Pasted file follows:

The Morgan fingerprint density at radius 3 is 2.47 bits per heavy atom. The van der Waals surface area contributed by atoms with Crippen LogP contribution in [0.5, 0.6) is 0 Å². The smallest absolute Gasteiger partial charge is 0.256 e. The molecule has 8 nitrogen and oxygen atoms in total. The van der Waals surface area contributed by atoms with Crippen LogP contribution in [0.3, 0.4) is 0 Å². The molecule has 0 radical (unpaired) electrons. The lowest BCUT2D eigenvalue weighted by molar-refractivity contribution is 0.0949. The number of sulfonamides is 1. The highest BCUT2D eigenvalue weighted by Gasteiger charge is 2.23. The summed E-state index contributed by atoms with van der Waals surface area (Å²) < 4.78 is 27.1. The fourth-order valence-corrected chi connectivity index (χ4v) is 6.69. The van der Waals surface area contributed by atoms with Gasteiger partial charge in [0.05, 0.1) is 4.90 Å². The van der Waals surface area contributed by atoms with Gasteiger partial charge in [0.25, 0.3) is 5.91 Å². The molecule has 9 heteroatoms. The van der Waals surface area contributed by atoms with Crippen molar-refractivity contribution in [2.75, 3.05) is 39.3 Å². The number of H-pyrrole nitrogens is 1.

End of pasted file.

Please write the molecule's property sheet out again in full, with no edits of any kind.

The Morgan fingerprint density at radius 3 is 2.47 bits per heavy atom. The van der Waals surface area contributed by atoms with Crippen LogP contribution in [0.5, 0.6) is 0 Å². The smallest absolute Gasteiger partial charge is 0.256 e. The molecule has 8 nitrogen and oxygen atoms in total. The van der Waals surface area contributed by atoms with Crippen LogP contribution in [0.3, 0.4) is 0 Å². The molecule has 0 radical (unpaired) electrons. The lowest BCUT2D eigenvalue weighted by molar-refractivity contribution is 0.0949. The number of sulfonamides is 1. The highest BCUT2D eigenvalue weighted by Gasteiger charge is 2.23. The summed E-state index contributed by atoms with van der Waals surface area (Å²) < 4.78 is 27.1. The fourth-order valence-corrected chi connectivity index (χ4v) is 6.69. The van der Waals surface area contributed by atoms with Gasteiger partial charge in [0.05, 0.1) is 4.90 Å². The van der Waals surface area contributed by atoms with Gasteiger partial charge in [0.25, 0.3) is 5.91 Å². The molecule has 9 heteroatoms. The van der Waals surface area contributed by atoms with Crippen molar-refractivity contribution in [2.75, 3.05) is 39.3 Å². The number of H-pyrrole nitrogens is 1.